- The new world: Labels on New World wines tend to emphasize the grape variety and brand name over the region. The label on the back of the bottle also gives much more information than appears on wines from Europe, the precise location of the vineyard, and a description of how the wine has been aged, for example. However, the lack of independent quality standards means that knowledge of good producers is even more important than for European wines. You may see terms like “Reserve” and “Estate”, which mean respectively that the wine is the highest quality from that particular vineyard, and that it is bottled on the same estate where it is grown. However, these terms are often used loosely, and are far from a guarantee of quality.


- North America: There is a voluntary appellation system in the US. Each individual state is recognized as its own appellation of origin, as are the smaller counties within it. So, although the label may state an appellation name, there is no guarantee that the district named has met any quality standards. The only rule is that at least 85% of the wine in the bottle is actually from where the label says it’s from. American law also requires that the producer’s name and address be on the label. In general, the brand name and the style or grape variety will be the most prominent words on the label. In the case of higher quality wines, the label will state a year, but if the word “vintage” does not precede this year then it indicates only that the wine was bottled in that year. If the word “Reserve” appears on the label, you may expect it to indicate that the wine is the best from that particular vineyard. However, my advice would be not to place too much credence in this: less scrupulous producers use it as a marketing tool rather than a real indication of higher quality. Many wines may also be labelled as “Estate” or “Estate bottled”, meaning that the grapes were grown on the same estate as that in which the wine was made and bottled, rather than either grapes or wine being driven for miles across the country to be bottled.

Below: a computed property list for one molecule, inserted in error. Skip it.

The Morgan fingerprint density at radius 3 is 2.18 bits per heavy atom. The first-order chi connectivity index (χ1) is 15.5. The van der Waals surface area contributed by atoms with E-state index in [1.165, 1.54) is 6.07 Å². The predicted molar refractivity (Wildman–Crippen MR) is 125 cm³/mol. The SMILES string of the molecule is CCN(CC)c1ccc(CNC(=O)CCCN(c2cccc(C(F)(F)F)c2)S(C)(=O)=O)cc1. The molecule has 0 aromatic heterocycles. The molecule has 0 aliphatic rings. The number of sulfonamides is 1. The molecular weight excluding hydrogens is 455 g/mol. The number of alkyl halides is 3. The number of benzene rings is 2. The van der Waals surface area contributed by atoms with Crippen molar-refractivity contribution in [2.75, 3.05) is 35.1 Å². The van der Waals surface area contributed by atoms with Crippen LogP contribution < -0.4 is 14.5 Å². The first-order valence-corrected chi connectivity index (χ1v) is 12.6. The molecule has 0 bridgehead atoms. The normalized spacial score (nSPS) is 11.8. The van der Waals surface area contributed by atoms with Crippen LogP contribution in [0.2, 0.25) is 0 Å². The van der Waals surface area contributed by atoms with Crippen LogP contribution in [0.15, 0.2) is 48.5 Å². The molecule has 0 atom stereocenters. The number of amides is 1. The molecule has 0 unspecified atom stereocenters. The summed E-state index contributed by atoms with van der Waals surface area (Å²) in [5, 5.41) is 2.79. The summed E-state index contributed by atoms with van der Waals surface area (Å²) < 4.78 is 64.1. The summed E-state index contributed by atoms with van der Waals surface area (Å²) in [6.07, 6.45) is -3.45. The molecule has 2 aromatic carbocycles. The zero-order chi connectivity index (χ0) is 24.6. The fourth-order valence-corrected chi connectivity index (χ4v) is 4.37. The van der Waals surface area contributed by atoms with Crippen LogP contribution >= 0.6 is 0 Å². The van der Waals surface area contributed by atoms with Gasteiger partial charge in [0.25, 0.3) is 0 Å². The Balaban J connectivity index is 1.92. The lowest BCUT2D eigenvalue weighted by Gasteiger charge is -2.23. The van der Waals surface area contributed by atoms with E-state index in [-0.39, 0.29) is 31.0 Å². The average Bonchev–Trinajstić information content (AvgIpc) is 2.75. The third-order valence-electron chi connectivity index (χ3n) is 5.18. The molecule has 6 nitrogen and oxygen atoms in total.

- Australia: Australia's appellation system, which was enacted only in 2001, does nothing more than define boundaries within a set of Geographical Indications (Gift). Each State is divided into regions, which are then further split into sub-regions. There is also a simple and straightforward "Label Integrity Program", which rules that if the label states Adelaide Hills Chardonnay, then at least H5 cent of the wine must be Chardonnay grown in the GI-defmed Adelaide Hills district.

Australian wine labels also tend to have the vineyard name and the grape variety prominently displayed and sometimes, but not always, a vintage. There is also often a good deal of helpful information on the back label, such as the precise location of the vineyard, whether the wine was aged in oak barrels, and sometimes even tasting notes.

- South Africa: South African labels follow similar patterns to those of Australian and American wines. There is no strict appellation system as the wine industry is still relatively young and undeveloped and new geographical areas for wine production are still opening up. The vineyard name, as well as grape variety, region, and vintage are all displayed on the label, but successfully choosing a good South African wine necessitates knowing something of the winemaker or vineyard.